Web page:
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Lemass’s economic expansion policy saved Ireland

Seán Lemass tapes: 1958 plan to reverse protectionism and open Ireland up to foreign investment had a galvanising effect on the economy

The 1950s was the darkest decade, marked by emigration of nearly 50,000 people a year. One of the great what-ifs of Irish history is what would have happened if Seán Lemass had become taoiseach earlier.

Would much of the stagnation of the 1950s have been avoided if the economic plan published by Lemass a year after he took over from Éamon de Valera had been introduced earlier?

Lemass himself was unsure when he was questioned a decade later by Dermot Ryan if he could have brought forward such a plan had he been taoiseach five or 10 years previously.

“It might be true,” Lemass responded in recordings later transcribed by Ryan, “but it is very hard to be sure about this because my own thoughts were only developing at that time.

“Generally, I think that this could have happened earlier, but we could not really get down to the work of preparing an official programme for economic expansion until we were in government as a majority.”

He criticised the inertia of de Valera in the 1950s whose “capacity to devise change had diminished and any proposals I brought forward were always subjected to debate rather than decision”.

So Lemass decided to publish his own plans while Fianna Fáil was still in in opposition. They appeared as supplements in the Fianna Fáil-supporting Irish Press in 1955 and 1956.

“This conception of programming began during the period when were in opposition and I suppose it was largely my conception. I induced the party [Fianna Fáil] to accept my ideas,” he said.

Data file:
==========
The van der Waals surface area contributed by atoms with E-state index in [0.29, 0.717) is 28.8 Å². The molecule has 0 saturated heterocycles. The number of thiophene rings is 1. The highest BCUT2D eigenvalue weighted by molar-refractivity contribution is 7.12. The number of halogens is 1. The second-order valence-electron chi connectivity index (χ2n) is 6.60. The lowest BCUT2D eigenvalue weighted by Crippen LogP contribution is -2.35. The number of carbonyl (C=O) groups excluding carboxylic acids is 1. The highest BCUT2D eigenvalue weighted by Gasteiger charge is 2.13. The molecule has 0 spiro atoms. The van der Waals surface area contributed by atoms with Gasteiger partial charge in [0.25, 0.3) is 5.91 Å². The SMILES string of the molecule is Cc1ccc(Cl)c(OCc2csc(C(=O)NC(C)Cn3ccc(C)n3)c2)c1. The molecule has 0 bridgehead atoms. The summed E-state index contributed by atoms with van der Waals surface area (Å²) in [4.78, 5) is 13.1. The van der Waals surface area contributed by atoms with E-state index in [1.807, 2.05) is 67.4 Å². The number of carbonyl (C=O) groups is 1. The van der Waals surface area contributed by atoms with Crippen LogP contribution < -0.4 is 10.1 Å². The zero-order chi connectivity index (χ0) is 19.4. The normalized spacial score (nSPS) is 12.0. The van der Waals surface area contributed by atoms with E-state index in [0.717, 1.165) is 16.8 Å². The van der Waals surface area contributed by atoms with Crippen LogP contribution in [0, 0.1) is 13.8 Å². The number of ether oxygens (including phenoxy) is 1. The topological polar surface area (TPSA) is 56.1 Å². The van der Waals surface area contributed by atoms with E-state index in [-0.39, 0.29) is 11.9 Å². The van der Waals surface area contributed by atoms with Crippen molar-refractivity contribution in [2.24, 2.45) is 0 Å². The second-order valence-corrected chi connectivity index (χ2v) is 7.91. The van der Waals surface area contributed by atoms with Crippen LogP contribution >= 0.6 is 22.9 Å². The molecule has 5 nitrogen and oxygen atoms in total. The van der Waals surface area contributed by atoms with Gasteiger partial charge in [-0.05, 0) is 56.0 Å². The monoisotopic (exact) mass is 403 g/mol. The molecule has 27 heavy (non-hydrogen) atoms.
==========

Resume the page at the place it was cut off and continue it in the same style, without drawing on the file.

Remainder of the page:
The plan, entitled Economic Development, published in 1958 and drawn up mostly by civil servant Ken Whitaker, opened Ireland up to foreign investment and sought to dismantle the protectionist nature of the Irish State.

Protectionism had been central to Irish economic planning after independence, standing at the heart of Fianna Fáil's belief in Irish self-reliance. However, it was an increasingly discredited philosophy in the post-war boom era in Europe.

Gross inefficiencies

Protectionism had led to gross inefficiencies in Irish agriculture and industry, while foreign capital was distrusted as undermining Irish economic independence.

Economic Development had to work. The 1950s was a lost decade for the Irish economy. From 1951 to 1961, 408,000 people left Ireland and yet even the opportunities for those left behind were diminishing. Unemployment and social stagnation stalked the land. Many questioned the viability of a State which was just 35 years' old.

Economic Development was in many ways an act of desperation. "Everybody had lost confidence in the country," Lemass recalled.

“The whole movement for emigration during that period was attributable to a lack of confidence in the future of the country as there was inability to get employment here. If that could not have been reversed, then we would have been sunk, undoubtedly.”

The idea of a National Development Plan was Fianna Fáil policy in the 1957 general election. The civil servant TK Whitaker was given the task of preparing it.

Lemass was involved in it too but admitted it was not always easy. “I was one of the people who was regarded as a party authority on economic policy, but this did not necessarily involve my deciding priorities. There were many contentious arguments between myself and the minister for agriculture and also on the financial side.”

He adopted the Veroni plan, an economic plan that was produced in Italy in the 1950s to stimulate its post-war economy.

“I worked out a plan of my own. This was very crude and amateurish in many respects, but it did involve our commitment to the idea of programming for the future.”

He believed the plan, which was contained in the Fianna Fáil manifesto of 1957, was one of the reasons the party won a thumping majority of nine in that year’s general election.

Lemass said its publication in 1958 had a galvanising effect as Irish industry responded to it with relief.

Economic planning for Ireland had been a “revolutionary concept” but was accepted immediately by the trade unions, farmers and industrialists.

Lemass maintained the despair surrounding the country disappeared between 1960 and 1961.